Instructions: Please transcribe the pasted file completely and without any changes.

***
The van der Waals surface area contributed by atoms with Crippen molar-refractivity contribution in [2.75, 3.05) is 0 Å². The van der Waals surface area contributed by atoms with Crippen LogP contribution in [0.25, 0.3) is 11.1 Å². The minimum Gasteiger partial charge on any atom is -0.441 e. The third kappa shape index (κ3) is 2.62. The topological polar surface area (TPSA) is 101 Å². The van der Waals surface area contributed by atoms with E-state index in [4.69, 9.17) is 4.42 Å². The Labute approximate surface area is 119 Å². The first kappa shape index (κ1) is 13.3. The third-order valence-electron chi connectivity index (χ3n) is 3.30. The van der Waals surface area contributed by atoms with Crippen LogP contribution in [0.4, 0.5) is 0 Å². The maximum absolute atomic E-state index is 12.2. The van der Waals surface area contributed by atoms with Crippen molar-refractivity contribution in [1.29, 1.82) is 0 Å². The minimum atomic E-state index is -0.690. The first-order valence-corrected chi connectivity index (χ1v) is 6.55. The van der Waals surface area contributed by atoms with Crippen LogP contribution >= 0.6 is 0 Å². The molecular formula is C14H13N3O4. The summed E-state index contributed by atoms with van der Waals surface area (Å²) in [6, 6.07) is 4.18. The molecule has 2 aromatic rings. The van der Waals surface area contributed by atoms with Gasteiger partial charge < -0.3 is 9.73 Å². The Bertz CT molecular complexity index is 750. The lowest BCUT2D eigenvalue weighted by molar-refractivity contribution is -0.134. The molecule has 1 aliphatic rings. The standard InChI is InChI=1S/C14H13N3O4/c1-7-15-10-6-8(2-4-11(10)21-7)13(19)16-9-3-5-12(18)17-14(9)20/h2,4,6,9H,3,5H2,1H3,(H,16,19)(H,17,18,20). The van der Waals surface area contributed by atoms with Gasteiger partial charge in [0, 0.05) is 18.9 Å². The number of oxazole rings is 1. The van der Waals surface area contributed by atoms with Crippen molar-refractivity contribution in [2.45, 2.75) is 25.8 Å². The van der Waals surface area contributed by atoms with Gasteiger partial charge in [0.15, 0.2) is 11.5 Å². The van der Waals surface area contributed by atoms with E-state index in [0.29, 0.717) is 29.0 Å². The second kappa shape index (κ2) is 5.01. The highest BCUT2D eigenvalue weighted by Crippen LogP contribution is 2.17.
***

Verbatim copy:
The van der Waals surface area contributed by atoms with Crippen molar-refractivity contribution in [2.75, 3.05) is 0 Å². The van der Waals surface area contributed by atoms with Crippen LogP contribution in [0.25, 0.3) is 11.1 Å². The minimum Gasteiger partial charge on any atom is -0.441 e. The third kappa shape index (κ3) is 2.62. The topological polar surface area (TPSA) is 101 Å². The van der Waals surface area contributed by atoms with E-state index in [4.69, 9.17) is 4.42 Å². The Labute approximate surface area is 119 Å². The first kappa shape index (κ1) is 13.3. The third-order valence-electron chi connectivity index (χ3n) is 3.30. The van der Waals surface area contributed by atoms with Crippen LogP contribution in [0.4, 0.5) is 0 Å². The maximum absolute atomic E-state index is 12.2. The van der Waals surface area contributed by atoms with Crippen molar-refractivity contribution in [1.29, 1.82) is 0 Å². The minimum atomic E-state index is -0.690. The first-order valence-corrected chi connectivity index (χ1v) is 6.55. The van der Waals surface area contributed by atoms with Crippen LogP contribution >= 0.6 is 0 Å². The molecular formula is C14H13N3O4. The summed E-state index contributed by atoms with van der Waals surface area (Å²) in [6, 6.07) is 4.18. The molecule has 2 aromatic rings. The van der Waals surface area contributed by atoms with Gasteiger partial charge < -0.3 is 9.73 Å². The Bertz CT molecular complexity index is 750. The lowest BCUT2D eigenvalue weighted by molar-refractivity contribution is -0.134. The molecule has 1 aliphatic rings. The standard InChI is InChI=1S/C14H13N3O4/c1-7-15-10-6-8(2-4-11(10)21-7)13(19)16-9-3-5-12(18)17-14(9)20/h2,4,6,9H,3,5H2,1H3,(H,16,19)(H,17,18,20). The van der Waals surface area contributed by atoms with Gasteiger partial charge in [0, 0.05) is 18.9 Å². The number of oxazole rings is 1. The van der Waals surface area contributed by atoms with Crippen molar-refractivity contribution in [2.45, 2.75) is 25.8 Å². The van der Waals surface area contributed by atoms with Gasteiger partial charge in [0.15, 0.2) is 11.5 Å². The van der Waals surface area contributed by atoms with E-state index in [0.29, 0.717) is 29.0 Å². The second kappa shape index (κ2) is 5.01. The highest BCUT2D eigenvalue weighted by Crippen LogP contribution is 2.17.